MECHANICAL CONTROL OF HEART RATE: INVESTIGATING DETERMINANTS OF THE CHRONOTROPIC RESPONSE TO SINOATRIAL NODE STRETCH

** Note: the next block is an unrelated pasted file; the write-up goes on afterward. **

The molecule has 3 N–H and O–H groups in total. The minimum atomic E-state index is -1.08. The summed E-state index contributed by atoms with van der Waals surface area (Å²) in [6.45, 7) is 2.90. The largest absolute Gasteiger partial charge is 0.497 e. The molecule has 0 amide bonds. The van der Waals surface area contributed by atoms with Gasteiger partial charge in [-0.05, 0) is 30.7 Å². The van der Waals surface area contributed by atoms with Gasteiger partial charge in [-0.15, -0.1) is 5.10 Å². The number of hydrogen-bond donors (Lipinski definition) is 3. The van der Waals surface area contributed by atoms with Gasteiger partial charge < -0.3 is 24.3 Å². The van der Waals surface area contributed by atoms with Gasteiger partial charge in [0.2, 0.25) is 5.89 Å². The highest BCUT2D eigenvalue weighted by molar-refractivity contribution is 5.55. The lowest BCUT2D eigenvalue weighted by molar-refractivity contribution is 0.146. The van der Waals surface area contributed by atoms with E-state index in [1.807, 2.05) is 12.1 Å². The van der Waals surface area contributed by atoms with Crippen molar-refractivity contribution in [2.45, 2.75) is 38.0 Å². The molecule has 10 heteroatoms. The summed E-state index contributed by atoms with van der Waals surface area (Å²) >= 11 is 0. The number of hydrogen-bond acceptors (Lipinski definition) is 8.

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The sinoatrial node (SAN) is heavily regulated by multiple factors, including stretch, enabling adaptation of heart rate to changes in physiological demand. Right atrial distention, caused by an increase in venous return to the heart, increases heart rate. Thus, changes in mechanical load result in beat-by-beat adaptation of SAN function. Chronotropic responses to stretch have been demonstrated in transplanted and isolated hearts, in isolated SAN tissue, and even in single SAN cells, indicating that the stretch response is intrinsic to the SAN itself. However, mechanisms and determinants responsible for the SAN stretch response are incompletely understood. The zebrafish represents an attractive alternative experimental model for the study of cardiac electrophysiological mechanisms, due to its many physiological similarities with human and the relative ease of its genetic manipulation. Thus, my first objective was to determine the response of the zebrafish isolated SAN to varying degrees of controlled stretch. Consistent with humans and most mammals studied, stretch of the zebrafish SAN results in increased beating rate (BR) in a magnitude-dependent manner. These studies also indicated that baseline force and the direction of stretch may play an important role in determining the magnitude of the chronotropic response. Further, these data demonstrate the viability of zebrafish as a model species for studying SAN stretch responses. It is thought that the chronotropic response to SAN stretch is due to activation of cation non-selective stretch-activated channels (SACNS). As the reversal potential of SACNS is between the maximum diastolic and systolic potential of the SAN action potential (~ -10 mV), we predicted that SAN BR could be modulated through acute SACNS activation, resulting in an increase or decrease in BR depending on the timing of activation within the cardiac cycle. My second objective was to investigate the importance of activation timing and action potential morphology in the chronotropic response to SAN stretch. To test this, I utilised transgenic zebrafish and mice expressing a light-activated ion channel (channelrhodopsin-2), which passes a non-specific cation current with similar characteristics to SACNS, including reversal potential properties. In both species, and with all light intensities, an increase or a decrease in BR could be elicited, depending on the timing of light application within the SAN cycle. This was confirmed, and further explored, using rabbit and mouse SAN cell computational models. Finally, using a pharmacological intervention to manipulate the action potential duration of mouse SAN, we caused a shift in the change in BR, supporting the importance of the interaction between the SACNS reversal potential and action potential morphology for the SAN stretch response. We also hypothesised that the magnitude of the response to SAN stretch is influenced by tissue mechanics. In my final objective I compared how the response of the isolated rabbit and mouse SAN relates to tissue stiffness and whether structural differences may account for observed responses. We measured applied force and tissue stiffness and compared this to chronotropic responsiveness and utilised second- harmonic generation imaging of stretched and unstretched SAN tissue to visualise changes in collagen crimp and alignment. We found differences in the relationship between SAN mechanical properties and the electrophysiological response to stretch between rabbit and mouse, as well as species-differences in SAN structure both at baseline and changes with stretch. Overall, my thesis provides further insight into the electrophysiological and mechanical determinants of the control of SAN function by stretch, which is critical for a fundamental understanding of mechanically induced changes in cardiac rhythm.